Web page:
DEPRIVATION. In English ecclesiastical law. The taking away from a clergyman his benefice or other spiritual promotion or dignity, either by sentence declaratory in the proper court for fit and sufficient causes or in pursuance of divers penal statutes which declare the benefice void for some malfeasance or neglect, or some malfeasance or crime. 3 Steph. Comm. 87, 88; Burn, Ecc. law, tit. "Deprivation."
DEPRIVE. In a constitutional provision that no pelsorl shall he "dcprl'-rel) of his prop- erty" without due process of law, this word is eqllil lleut to the term "take." nlld de notes .1 taking altogether, a seizure. in direct apprnmiation, di mssesslon of file owner. Shlllplcss v. 1’hl|.udcl1Illla. 21 Pa. 107. 59 Am Dec. 753; Wyoellamer v. People, 13 N. i’. 401'; i\illlln \'. People, (39 11]. 88; Grant V. Courter. 2-i Barb. (N. Y.) 238.
DEPUTIZE. To appoint a deputy; to tippoint or commission one to act as deputy to an ofljccr. in a general sense, the telul ls descrlpthe of enlpowel-mg one pelsou to act for another in any L:l1.ulCii.y'0r rel.1tinll, ‘bat in law it is almost always restricted to the sub- stitution of a person appointed to act for an olhz-er of the law.
DEPUTY. A substitute: a pelson duly authorized by an officer to exeruse some or all of the functions pertaining to the ullice, in the place and stead of the latter. Carter V. Elornllack, 139 M0. 238. 40 S. W‘. 89.3’; Helrlug v. Lee. 22 W. Va. 667: Erwin v. U. S. (D. C.) 37 Fed. 476, 2 L. R. A. 229; “('11- llnghara v. State, 21 Flu. I ‘- Ellison v. Stevenson. 6 T. B. Mon. (Ky) 2 People v. Barker, 14 Misc. Rep. Still. 35 N. Y. Supp. 727.
A deputy differs from an assignee, in that an assignee has an interest in the office itself, and does all things in his own name, for whom his grantor shall not answer, except in special cases; but a _deputy has not any intercst in the office and ls only the slxadovl of the offirer in whose name he acts. And there is a distinction in doing an act by an agent and by a deputy. An agent can only hind his ‘principal when he does the act in the name of t le principal But a deputv may do the art and an his own name, and it binds his principal: or a deputy lms. 1n law, the whole power of his principal.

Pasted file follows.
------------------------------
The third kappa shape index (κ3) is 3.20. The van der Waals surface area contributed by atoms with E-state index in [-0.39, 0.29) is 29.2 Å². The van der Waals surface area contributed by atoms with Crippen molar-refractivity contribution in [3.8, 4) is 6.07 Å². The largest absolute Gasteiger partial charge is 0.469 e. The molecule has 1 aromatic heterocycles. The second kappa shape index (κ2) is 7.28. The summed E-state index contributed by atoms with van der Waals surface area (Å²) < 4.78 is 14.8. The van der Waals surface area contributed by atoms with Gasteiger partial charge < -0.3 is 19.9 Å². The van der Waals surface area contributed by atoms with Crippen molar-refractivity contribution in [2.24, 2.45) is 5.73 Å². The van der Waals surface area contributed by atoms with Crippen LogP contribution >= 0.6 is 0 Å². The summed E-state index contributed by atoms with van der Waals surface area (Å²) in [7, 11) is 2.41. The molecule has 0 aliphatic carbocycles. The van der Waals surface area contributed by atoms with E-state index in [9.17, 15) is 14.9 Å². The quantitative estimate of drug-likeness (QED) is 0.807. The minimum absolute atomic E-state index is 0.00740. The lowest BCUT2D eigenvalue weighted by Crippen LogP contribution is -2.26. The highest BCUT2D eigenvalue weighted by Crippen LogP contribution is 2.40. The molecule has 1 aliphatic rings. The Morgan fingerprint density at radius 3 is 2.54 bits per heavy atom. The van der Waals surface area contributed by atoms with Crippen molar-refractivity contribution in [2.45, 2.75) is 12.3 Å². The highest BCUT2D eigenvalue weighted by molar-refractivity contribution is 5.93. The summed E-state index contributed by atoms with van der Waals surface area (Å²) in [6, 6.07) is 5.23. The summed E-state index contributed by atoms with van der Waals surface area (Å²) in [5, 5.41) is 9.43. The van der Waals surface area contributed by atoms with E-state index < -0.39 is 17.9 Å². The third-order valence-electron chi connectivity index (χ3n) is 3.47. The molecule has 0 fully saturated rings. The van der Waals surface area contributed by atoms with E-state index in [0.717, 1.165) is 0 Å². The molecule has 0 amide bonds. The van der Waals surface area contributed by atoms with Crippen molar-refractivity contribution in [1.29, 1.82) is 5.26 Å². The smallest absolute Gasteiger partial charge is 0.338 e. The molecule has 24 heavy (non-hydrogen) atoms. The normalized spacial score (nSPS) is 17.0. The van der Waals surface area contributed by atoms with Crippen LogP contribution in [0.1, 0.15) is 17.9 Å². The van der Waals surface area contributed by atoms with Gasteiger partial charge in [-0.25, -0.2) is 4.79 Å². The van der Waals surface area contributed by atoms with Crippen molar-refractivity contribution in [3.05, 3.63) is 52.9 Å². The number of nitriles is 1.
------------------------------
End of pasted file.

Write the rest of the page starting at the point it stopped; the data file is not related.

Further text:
\\ harton. —Depnty consul See CoNsUI..--Deputy Iinntennnt. The deputy of a lnrd lil-ntv.nmlt
of -l county in Englnnd.—Depnty alieriif. (llle appointed to act in the plane and stead of the silnriff in the ofiilial business of the latter‘s offil A general deputy (sometimes called “undl-rsherifi") is one who, by virtue of his appoint- ment. has authority to execute all the ordinary duties of the office of sheriff, and who cxccutcs process without any special authority from his princlpal. A special deputy, who is an officer pro hao vine. is one appointed for a special occasion or a special servlce, as, to serve a particular writ or to assist in koeplnz: the peace when a riot or tumult is erpr,-vtcd or in prog- ress. He act: under a speciiic and not a general appointment and authority. Allen v. Smith. 12 N. J. how, If‘’’; Wilson v. Iiusseil, 1 Unit 376, 31 N. W. (H.).—Deputy steward.
A steward of a manor may depnte or allthclifl another to hold a court; and the acts limo la a court so hoiden will be as legal ‘IS a the rum had been holden by the chief stuw rd IL llers-ma so an under steward or deputy may nurh 0 another as subdeputy, pru lulu mm, to a noun, for him; such liulilcd authority not in» ing lneonslstent with the rule delay-ltua mm putest dulegure. \\ hartoa.
DERAIGN. Seems to mean. literally, to confound and disulder, or to tul'n oul d course, or displace; as delalgllmeut or deparlure out of religion. In St. 31 Hr.-n. \‘ill, 1: 6. In the common law, the word is and generally in the sense of to prove; via, to deraign a rlght, deralgu the wlrlzllltv. on: Glllln. ilb. 2, c 6: Fltzh. l\’..lt. Lila-u. HI. Perhaps this “curd "Llel'al[;ll," and the WJM "'der.lig)lulent," derived from it, nl.ly be usfl ill the sense of to prove and a proving, by dlsprovlng of \\ hat is as-‘cited ll.l Ul'].\.6"w to truth and fact. Jaeoh.
DERECI-I0. In fip:1nisil l.'l\l.'. Law (1 right Llcrez-he calllml, common law. ‘fh (‘l\ll law is so called. A right .'~rvvi-on.
rights. Also, spec’ lcally, an impusl ml! '80‘ on goods or prmisiulls, or upon pvlmlls at lands, by way of tax or contribution. NAM v. Card. 14 Cal 576. IIJN
DEEE-LICT. Forsaken; abandoned; do serted; cast away.
Personal property abandoned or thrown avmy by the owner in such manner as to indicate that he intends to make no I:-urtber claim thereto. 2 Bl. Comm. 9; 2 lleevc. Eng. Law, 9.
lr.llld left uncovered by the reccdim of water frou.l its former bed. 2 ilnlie, Alnr. 170; 2 Bl. Comm. 262; 1 Crabb, Ileal Prop. 109.
In maritime law. A boat or vessel found I entirely deserted or ahaudoued on the sell, without hope or intention of recovery or re turn by the master or crew, whether resulting from wreck, accident. necessity, or voluntary ahandonment. U. S. v. Stone (C. C.) 3 Fed. 243; Cromwell v. The Island City, 1 I Black, 121, 17 L Ed. 70: The Hyderabad (D. C.) 11 Fed. 75%: The Falrfield (D. C.)
30 Fed. 700; The Aquila. 1 C. Itob. 41. ——Qna.si derelict. When a vessel without be ing abandoned. is no longer under the control nr dirrctinn of those on board, (as where part of the crew are dew, and the remainder are [Jlu rically and mentally incapable of pl'uViilllJ,',’ [or their own safety.) she is said to be quasi ulrns Iict. Sturtevant v. Nieholaus, 1 Newb. Adm. 4-19, Fed. Cas. No. 13, .
DERELICTION. The gaining of land from the water, in consequence of the sea shrinking hack below the usual water In.-lrl:-_ the opposite of alluritm. (q. 12.) Dyer. 3261:; 2 Bl. Comm. 262: 1 Steph. Comm. 419; Llllth- icum v. Coan. 64 lilrl. 439, 2 Ati. S26, 54 An]. Rep. 775: Vvnrrcn v. Cllamhers, 25 Ark. 120,
91 Am. Dec. 538. 4 Am. Rep. 23: Supp 1'.